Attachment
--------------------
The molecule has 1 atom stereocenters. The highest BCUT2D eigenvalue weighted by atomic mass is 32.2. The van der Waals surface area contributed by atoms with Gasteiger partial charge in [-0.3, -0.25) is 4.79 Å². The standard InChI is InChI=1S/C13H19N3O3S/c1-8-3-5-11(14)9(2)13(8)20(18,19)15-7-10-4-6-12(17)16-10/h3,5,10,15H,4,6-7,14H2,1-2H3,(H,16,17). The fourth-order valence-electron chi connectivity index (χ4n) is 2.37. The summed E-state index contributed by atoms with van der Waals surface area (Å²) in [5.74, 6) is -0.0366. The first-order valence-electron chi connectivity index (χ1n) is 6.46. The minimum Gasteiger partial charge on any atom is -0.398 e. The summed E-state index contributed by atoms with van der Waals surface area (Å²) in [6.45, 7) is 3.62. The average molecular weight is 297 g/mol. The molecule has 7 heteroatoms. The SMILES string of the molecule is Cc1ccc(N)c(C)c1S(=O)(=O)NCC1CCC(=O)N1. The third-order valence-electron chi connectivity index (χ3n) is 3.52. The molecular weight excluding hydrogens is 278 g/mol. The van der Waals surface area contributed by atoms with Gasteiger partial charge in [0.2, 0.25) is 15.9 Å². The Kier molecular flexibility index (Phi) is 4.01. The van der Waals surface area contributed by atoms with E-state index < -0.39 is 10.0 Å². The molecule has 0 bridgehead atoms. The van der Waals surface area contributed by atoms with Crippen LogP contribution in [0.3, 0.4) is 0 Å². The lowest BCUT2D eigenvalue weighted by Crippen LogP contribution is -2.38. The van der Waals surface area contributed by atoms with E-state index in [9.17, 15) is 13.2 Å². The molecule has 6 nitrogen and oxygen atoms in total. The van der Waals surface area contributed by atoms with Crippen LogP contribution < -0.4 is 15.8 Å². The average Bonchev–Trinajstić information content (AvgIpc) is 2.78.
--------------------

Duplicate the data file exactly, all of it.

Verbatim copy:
The molecule has 1 atom stereocenters. The highest BCUT2D eigenvalue weighted by atomic mass is 32.2. The van der Waals surface area contributed by atoms with Gasteiger partial charge in [-0.3, -0.25) is 4.79 Å². The standard InChI is InChI=1S/C13H19N3O3S/c1-8-3-5-11(14)9(2)13(8)20(18,19)15-7-10-4-6-12(17)16-10/h3,5,10,15H,4,6-7,14H2,1-2H3,(H,16,17). The fourth-order valence-electron chi connectivity index (χ4n) is 2.37. The summed E-state index contributed by atoms with van der Waals surface area (Å²) in [5.74, 6) is -0.0366. The first-order valence-electron chi connectivity index (χ1n) is 6.46. The minimum Gasteiger partial charge on any atom is -0.398 e. The summed E-state index contributed by atoms with van der Waals surface area (Å²) in [6.45, 7) is 3.62. The average molecular weight is 297 g/mol. The molecule has 7 heteroatoms. The SMILES string of the molecule is Cc1ccc(N)c(C)c1S(=O)(=O)NCC1CCC(=O)N1. The third-order valence-electron chi connectivity index (χ3n) is 3.52. The molecular weight excluding hydrogens is 278 g/mol. The van der Waals surface area contributed by atoms with Gasteiger partial charge in [0.2, 0.25) is 15.9 Å². The Kier molecular flexibility index (Phi) is 4.01. The van der Waals surface area contributed by atoms with E-state index < -0.39 is 10.0 Å². The molecule has 0 bridgehead atoms. The van der Waals surface area contributed by atoms with Crippen LogP contribution in [0.3, 0.4) is 0 Å². The lowest BCUT2D eigenvalue weighted by Crippen LogP contribution is -2.38. The van der Waals surface area contributed by atoms with E-state index in [9.17, 15) is 13.2 Å². The molecule has 6 nitrogen and oxygen atoms in total. The van der Waals surface area contributed by atoms with Crippen LogP contribution < -0.4 is 15.8 Å². The average Bonchev–Trinajstić information content (AvgIpc) is 2.78.